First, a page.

U.S. Department of Veterans Affairs Aid & Attendance and Housebound Assistance
If you are a veteran receiving a VA pension, you may be eligible to increase your monthly amount through Aid & Attendance and Housebound Assistance. If you are bedridden or you need the services of an aide to help you with everyday activities, you can apply for assistance here.

Operation First Response
This organization offers financial assistance for wounded veterans and their families while they are in the midst of the VA claim process, which can stretch on for a year or more. Qualifying veterans can use the funds to cover immediate needs like housing, transportation, utilities, groceries, clothing and more. You can review the eligibility requirements and apply for assistance here.

The Armed Forces Foundation
The Armed Forces Foundation is a nonprofit organization dedicated to providing comfort and financial relief to members of the military community through career counseling, housing assistance, recreational therapy programs and financial support. These programs are available for service members who are on active duty as well as those who are retired. You can read up on the assistance offered by The Armed Forces Foundation and apply for aid here.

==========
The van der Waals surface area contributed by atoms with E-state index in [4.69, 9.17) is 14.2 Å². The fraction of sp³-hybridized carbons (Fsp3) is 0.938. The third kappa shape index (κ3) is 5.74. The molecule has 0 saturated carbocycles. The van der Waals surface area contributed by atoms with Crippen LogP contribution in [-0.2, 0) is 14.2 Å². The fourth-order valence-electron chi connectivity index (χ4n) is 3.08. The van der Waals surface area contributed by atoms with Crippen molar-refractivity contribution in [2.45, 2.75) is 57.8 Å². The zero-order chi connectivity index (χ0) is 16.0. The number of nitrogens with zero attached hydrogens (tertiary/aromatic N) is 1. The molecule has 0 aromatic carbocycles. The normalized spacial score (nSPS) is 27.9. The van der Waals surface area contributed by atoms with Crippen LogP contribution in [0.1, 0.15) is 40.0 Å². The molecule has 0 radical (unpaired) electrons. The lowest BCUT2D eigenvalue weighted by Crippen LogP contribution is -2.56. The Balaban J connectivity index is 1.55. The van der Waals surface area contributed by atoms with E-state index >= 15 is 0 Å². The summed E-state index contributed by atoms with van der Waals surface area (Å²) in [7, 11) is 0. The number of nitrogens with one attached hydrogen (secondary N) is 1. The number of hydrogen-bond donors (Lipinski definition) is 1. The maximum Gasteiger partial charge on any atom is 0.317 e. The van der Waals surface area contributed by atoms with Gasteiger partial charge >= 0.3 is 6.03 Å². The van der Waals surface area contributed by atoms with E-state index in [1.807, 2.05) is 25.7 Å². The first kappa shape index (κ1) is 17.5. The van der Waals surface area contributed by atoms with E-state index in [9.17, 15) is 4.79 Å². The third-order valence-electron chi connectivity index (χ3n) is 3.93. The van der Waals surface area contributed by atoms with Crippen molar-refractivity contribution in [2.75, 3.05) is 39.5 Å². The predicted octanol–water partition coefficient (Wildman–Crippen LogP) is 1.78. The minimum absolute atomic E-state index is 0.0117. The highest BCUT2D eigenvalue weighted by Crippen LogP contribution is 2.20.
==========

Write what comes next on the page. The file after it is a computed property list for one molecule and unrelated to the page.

Hope for the Warriors
The mission of this noble organization is to enhance the quality of life for members of the military and their families who have been affected by physical injuries or death in the line of duty. Its programs include financial assistance for immediate needs, as well as a special “Warrior’s Wish” program for families. Click here to apply.

Operation Homefront
This wonderful organization provides financial assistance for the immediate family members of the wounded, ill, injured or deployed. Exact criteria for assistance varies by location. Visit OperationHomeFront.net, click on “Get Assistance,” input your ZIP code and an application for assistance through your local chapter will be available for download.